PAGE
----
We may have said Auf Wiedersehen to Frankfurt, but we still have one more installment of highlights from the inaugural NASH Summit Europe. The meeting’s last day provided a clinical-facing view on NASH, with exciting updates on Genfit’s FDA-cleared and CE-marked blood-based diagnostic test to replace liver biopsies (launch expected by 2021), compelling data from two phase 2 drug candidates (with a preclinical nod toward the possibility of GLP-1 agonist combination therapies), and a candid discussion on the difficulty of strategizing clinical trial design and defining NASH outcomes in light of limited guidance from major regulatory agencies. Scroll down for detailed summaries on our top insights from this informative session.
In case you missed it, check out our coverage of day #1, featuring an information-rich pre-conference workshop that served as a crash course on the foremost challenges in this complex disease state, and day #2, packed with basic science updates from the world of preclinical NASH drug development.
Top Five Highlights
1. Dr. Dean Hum, Chief Science Officer of Genfit (a leader in NASH with phase 3 elafibranor), discussed the company’s exciting work on a NASH Dx Test, a recently FDA-cleared and CE-marked blood-based diagnostic test for NASH that is expected to launch in 2020 or 2021. This could revolutionize screening for NASH, which is currently cumbersome and costly, leading to under-diagnosis (and possibly a gross underestimate of the scale of the problem).
2. Interest abounds in combination approaches to NASH to target multiple mechanisms underlying this multifactorial disease, and Dr. James Trevaskis of AZ’s MedImmune highlighted promising data on GLP-1 agonists + glucagon receptor agonists + FXR agonists.
3. Inventiva CSO Dr. Pierre Broqua provided an informative overview of the company’s phase 2 lanifibranor (formerly IVA337), a next-generation “pan-PPAR” agonist that targets the alpha, gamma, and delta isoforms of PPAR. He underscored that lanifibranor’s triple agonism increases its potency relative to other PPAR-targeting agents like Genfit’s phase 3 PPAR alpha/gamma dual agonist elafibranor or TZDs (often prescribed off-label for NASH in the absence of any FDA-approved treatments).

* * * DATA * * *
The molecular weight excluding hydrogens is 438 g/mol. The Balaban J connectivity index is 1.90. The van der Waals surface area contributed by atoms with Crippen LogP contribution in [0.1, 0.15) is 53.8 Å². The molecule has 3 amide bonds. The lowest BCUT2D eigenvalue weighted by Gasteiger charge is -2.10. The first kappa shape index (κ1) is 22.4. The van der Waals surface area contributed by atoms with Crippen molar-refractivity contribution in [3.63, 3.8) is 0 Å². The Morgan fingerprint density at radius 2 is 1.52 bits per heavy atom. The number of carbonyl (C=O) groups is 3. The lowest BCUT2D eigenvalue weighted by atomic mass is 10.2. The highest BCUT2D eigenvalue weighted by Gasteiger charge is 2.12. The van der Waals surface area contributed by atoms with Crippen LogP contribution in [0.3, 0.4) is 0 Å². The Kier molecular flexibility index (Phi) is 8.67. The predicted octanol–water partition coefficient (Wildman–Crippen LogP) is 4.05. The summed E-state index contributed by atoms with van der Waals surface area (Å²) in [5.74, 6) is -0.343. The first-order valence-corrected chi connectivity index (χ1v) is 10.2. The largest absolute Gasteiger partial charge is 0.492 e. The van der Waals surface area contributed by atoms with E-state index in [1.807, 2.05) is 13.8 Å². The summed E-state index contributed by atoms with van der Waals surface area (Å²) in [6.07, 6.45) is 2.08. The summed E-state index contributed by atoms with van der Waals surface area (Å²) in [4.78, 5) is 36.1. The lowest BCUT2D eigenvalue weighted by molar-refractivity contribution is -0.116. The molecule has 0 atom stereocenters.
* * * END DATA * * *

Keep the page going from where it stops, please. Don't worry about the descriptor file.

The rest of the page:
4. Can-Fite CEO and CSO Dr. Pnina Fishman highlighted the company’s phase 2-ready A3-adenosine receptor (A3AR) agonist namodenoson, which shows early signs of potent anti-inflammatory and hepato-protective effects. Already in phase 2 development for HCC, an exploratory phase 2 NASH study for namodenoson is slated to begin enrollment as soon as 4Q17.
5. In a conversation on the state of the NASH field, conference participants spanning basic science research, the biotech industry, and large pharmaceutical companies converged on one especially difficult challenge: anticipating regulatory behavior. One participant astutely contextualized this by noting that the FDA and EMA are “wrestling with the same questions that we are” when it comes to what stage of fibrosis constitutes a “treatable” NASH patient, whether NASH drugs will be chronic treatments, how to define the efficacy of a NASH candidate drug, and the list goes on. Against this backdrop, everything from animal research to clinical trial design becomes incredibly challenging to strategize.
Top Five Highlights
1. Genfit’s Game-Changing Blood-Based NASH Diagnostic Test on Track to Launch in 2020/2021, Offering a Non-Invasive Alternative to Liver Biopsies
Dr. Dean Hum, Chief Science Officer of Genfit (a leader in NASH with phase 3 elafibranor), discussed the company’s exciting work on a NASH Dx Test, a recently FDA-cleared and CE-marked blood-based diagnostic test for NASH that is expected to launch in 2020 or 2021. The lack of reliable biomarkers for NASH is one of the most challenging issues facing the field: At present, NASH diagnosis requires an invasive liver biopsy, a barrier that has resulted in very low rates of diagnosis and consequently a small pool of clinical trial participants (once NASH drugs reach the market, this will translate into a small pool of potential prescriptions). Enter the NASH Dx Test, which involves only a blood sample – a complete game changer with the potential to make NASH screening a routine practice in endocrinology and primary care clinics. Genfit’s new method could also provide an easy way of measuring disease progress and the efficacy of an ongoing NASH treatment regimen. The test does not involve a single biomarker, but rather a complex signature of biological measurements, including levels of the mitochondrial mRNA miR34a, alpha2-macroglobulin (a protein byproduct of fibrosis), CH3L1 (a marker of inflammation), and A1c – factors Genfit chose based on biostatistical techniques demonstrating high correlation with the outcome of liver biopsies. We see it as no coincidence that the 2020/2021 timeline for the launch of NASH Dx Test aligns precisely with the phase 3 readout of Genfit’s RESOLVE-IT trial for elafibranor. If this trailblazing drug is eventually approved as the first NASH therapy, its uptake will depend on a larger population of people with official NASH diagnoses, not to mention a way of determining whether individuals are responding to the therapy. Gilead is also working on ways to improve NASH screening and diagnosis, and we’re pleased to see a more comprehensive focus from companies investing in NASH, since no drug – no matter how powerful – will bring down population-level prevalence unless a solid infrastructure for screening is in place.